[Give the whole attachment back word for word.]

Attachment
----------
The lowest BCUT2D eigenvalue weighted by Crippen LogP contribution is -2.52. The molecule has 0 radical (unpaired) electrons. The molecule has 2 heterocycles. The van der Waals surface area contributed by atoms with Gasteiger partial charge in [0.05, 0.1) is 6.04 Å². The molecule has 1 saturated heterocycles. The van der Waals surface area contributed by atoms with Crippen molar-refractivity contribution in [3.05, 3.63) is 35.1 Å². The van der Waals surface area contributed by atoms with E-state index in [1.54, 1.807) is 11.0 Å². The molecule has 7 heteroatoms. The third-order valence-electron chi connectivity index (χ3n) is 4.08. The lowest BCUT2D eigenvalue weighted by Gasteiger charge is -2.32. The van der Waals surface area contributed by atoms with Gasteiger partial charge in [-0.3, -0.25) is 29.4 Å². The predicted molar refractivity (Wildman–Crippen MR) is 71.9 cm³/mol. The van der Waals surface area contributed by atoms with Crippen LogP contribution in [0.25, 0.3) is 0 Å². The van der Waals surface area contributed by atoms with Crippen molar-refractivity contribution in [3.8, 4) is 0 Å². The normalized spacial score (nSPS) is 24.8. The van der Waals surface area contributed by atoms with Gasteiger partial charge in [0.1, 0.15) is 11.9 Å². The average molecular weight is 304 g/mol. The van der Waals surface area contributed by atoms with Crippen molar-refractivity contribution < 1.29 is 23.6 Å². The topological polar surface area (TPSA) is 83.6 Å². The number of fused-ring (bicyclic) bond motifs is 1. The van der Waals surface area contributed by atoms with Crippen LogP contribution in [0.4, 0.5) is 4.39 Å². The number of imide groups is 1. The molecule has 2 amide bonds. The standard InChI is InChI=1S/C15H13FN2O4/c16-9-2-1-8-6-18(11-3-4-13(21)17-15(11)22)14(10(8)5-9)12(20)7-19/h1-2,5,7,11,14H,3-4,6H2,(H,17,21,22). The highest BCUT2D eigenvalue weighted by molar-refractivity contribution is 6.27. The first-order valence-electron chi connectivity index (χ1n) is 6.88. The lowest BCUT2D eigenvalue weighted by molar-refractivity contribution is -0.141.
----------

The lowest BCUT2D eigenvalue weighted by Crippen LogP contribution is -2.52. The molecule has 0 radical (unpaired) electrons. The molecule has 2 heterocycles. The van der Waals surface area contributed by atoms with Gasteiger partial charge in [0.05, 0.1) is 6.04 Å². The molecule has 1 saturated heterocycles. The van der Waals surface area contributed by atoms with Crippen molar-refractivity contribution in [3.05, 3.63) is 35.1 Å². The van der Waals surface area contributed by atoms with E-state index in [1.54, 1.807) is 11.0 Å². The molecule has 7 heteroatoms. The third-order valence-electron chi connectivity index (χ3n) is 4.08. The lowest BCUT2D eigenvalue weighted by Gasteiger charge is -2.32. The van der Waals surface area contributed by atoms with Gasteiger partial charge in [-0.3, -0.25) is 29.4 Å². The predicted molar refractivity (Wildman–Crippen MR) is 71.9 cm³/mol. The van der Waals surface area contributed by atoms with Crippen LogP contribution in [0.25, 0.3) is 0 Å². The van der Waals surface area contributed by atoms with Crippen molar-refractivity contribution in [3.8, 4) is 0 Å². The normalized spacial score (nSPS) is 24.8. The van der Waals surface area contributed by atoms with Gasteiger partial charge in [0.1, 0.15) is 11.9 Å². The average molecular weight is 304 g/mol. The van der Waals surface area contributed by atoms with Crippen molar-refractivity contribution < 1.29 is 23.6 Å². The topological polar surface area (TPSA) is 83.6 Å². The number of fused-ring (bicyclic) bond motifs is 1. The van der Waals surface area contributed by atoms with Crippen LogP contribution in [0.4, 0.5) is 4.39 Å². The number of imide groups is 1. The molecule has 2 amide bonds. The standard InChI is InChI=1S/C15H13FN2O4/c16-9-2-1-8-6-18(11-3-4-13(21)17-15(11)22)14(10(8)5-9)12(20)7-19/h1-2,5,7,11,14H,3-4,6H2,(H,17,21,22). The highest BCUT2D eigenvalue weighted by molar-refractivity contribution is 6.27. The first-order valence-electron chi connectivity index (χ1n) is 6.88. The lowest BCUT2D eigenvalue weighted by molar-refractivity contribution is -0.141.